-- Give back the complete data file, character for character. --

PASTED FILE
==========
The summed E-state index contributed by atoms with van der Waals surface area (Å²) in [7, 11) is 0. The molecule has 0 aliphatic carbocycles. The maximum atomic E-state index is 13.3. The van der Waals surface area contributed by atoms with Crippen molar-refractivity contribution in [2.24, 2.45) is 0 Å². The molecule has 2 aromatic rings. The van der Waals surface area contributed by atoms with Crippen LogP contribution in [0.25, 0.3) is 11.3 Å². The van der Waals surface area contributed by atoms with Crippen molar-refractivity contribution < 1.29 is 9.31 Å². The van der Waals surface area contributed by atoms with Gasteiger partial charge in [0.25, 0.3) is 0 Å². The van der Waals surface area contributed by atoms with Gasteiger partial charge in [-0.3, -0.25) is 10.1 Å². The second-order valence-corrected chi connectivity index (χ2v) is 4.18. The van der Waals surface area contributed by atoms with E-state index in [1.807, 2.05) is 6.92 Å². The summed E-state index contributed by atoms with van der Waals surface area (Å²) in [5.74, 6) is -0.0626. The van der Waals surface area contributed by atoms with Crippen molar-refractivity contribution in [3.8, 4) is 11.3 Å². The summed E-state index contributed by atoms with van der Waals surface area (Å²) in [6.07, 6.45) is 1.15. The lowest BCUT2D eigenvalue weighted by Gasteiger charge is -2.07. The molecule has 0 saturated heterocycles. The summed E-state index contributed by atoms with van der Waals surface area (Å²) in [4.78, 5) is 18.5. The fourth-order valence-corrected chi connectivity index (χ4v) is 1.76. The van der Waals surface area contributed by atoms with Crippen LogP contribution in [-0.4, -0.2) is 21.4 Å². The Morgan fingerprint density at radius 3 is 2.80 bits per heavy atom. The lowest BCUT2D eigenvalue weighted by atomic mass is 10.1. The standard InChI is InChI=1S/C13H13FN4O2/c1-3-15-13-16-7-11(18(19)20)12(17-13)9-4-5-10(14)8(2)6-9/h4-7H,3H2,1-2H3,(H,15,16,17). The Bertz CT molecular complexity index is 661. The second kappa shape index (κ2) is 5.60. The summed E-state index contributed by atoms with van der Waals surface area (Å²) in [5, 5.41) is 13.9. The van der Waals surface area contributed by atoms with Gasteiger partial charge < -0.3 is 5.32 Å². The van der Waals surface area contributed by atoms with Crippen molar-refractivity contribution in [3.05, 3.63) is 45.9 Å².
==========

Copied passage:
The summed E-state index contributed by atoms with van der Waals surface area (Å²) in [7, 11) is 0. The molecule has 0 aliphatic carbocycles. The maximum atomic E-state index is 13.3. The van der Waals surface area contributed by atoms with Crippen molar-refractivity contribution in [2.24, 2.45) is 0 Å². The molecule has 2 aromatic rings. The van der Waals surface area contributed by atoms with Crippen LogP contribution in [0.25, 0.3) is 11.3 Å². The van der Waals surface area contributed by atoms with Crippen molar-refractivity contribution < 1.29 is 9.31 Å². The van der Waals surface area contributed by atoms with Gasteiger partial charge in [0.25, 0.3) is 0 Å². The van der Waals surface area contributed by atoms with Gasteiger partial charge in [-0.3, -0.25) is 10.1 Å². The second-order valence-corrected chi connectivity index (χ2v) is 4.18. The van der Waals surface area contributed by atoms with E-state index in [1.807, 2.05) is 6.92 Å². The summed E-state index contributed by atoms with van der Waals surface area (Å²) in [5.74, 6) is -0.0626. The van der Waals surface area contributed by atoms with Crippen molar-refractivity contribution in [3.8, 4) is 11.3 Å². The summed E-state index contributed by atoms with van der Waals surface area (Å²) in [6.07, 6.45) is 1.15. The lowest BCUT2D eigenvalue weighted by Gasteiger charge is -2.07. The molecule has 0 saturated heterocycles. The summed E-state index contributed by atoms with van der Waals surface area (Å²) in [4.78, 5) is 18.5. The fourth-order valence-corrected chi connectivity index (χ4v) is 1.76. The van der Waals surface area contributed by atoms with Crippen LogP contribution in [-0.4, -0.2) is 21.4 Å². The Morgan fingerprint density at radius 3 is 2.80 bits per heavy atom. The lowest BCUT2D eigenvalue weighted by atomic mass is 10.1. The standard InChI is InChI=1S/C13H13FN4O2/c1-3-15-13-16-7-11(18(19)20)12(17-13)9-4-5-10(14)8(2)6-9/h4-7H,3H2,1-2H3,(H,15,16,17). The Bertz CT molecular complexity index is 661. The second kappa shape index (κ2) is 5.60. The summed E-state index contributed by atoms with van der Waals surface area (Å²) in [5, 5.41) is 13.9. The van der Waals surface area contributed by atoms with Gasteiger partial charge < -0.3 is 5.32 Å². The van der Waals surface area contributed by atoms with Crippen molar-refractivity contribution in [3.05, 3.63) is 45.9 Å².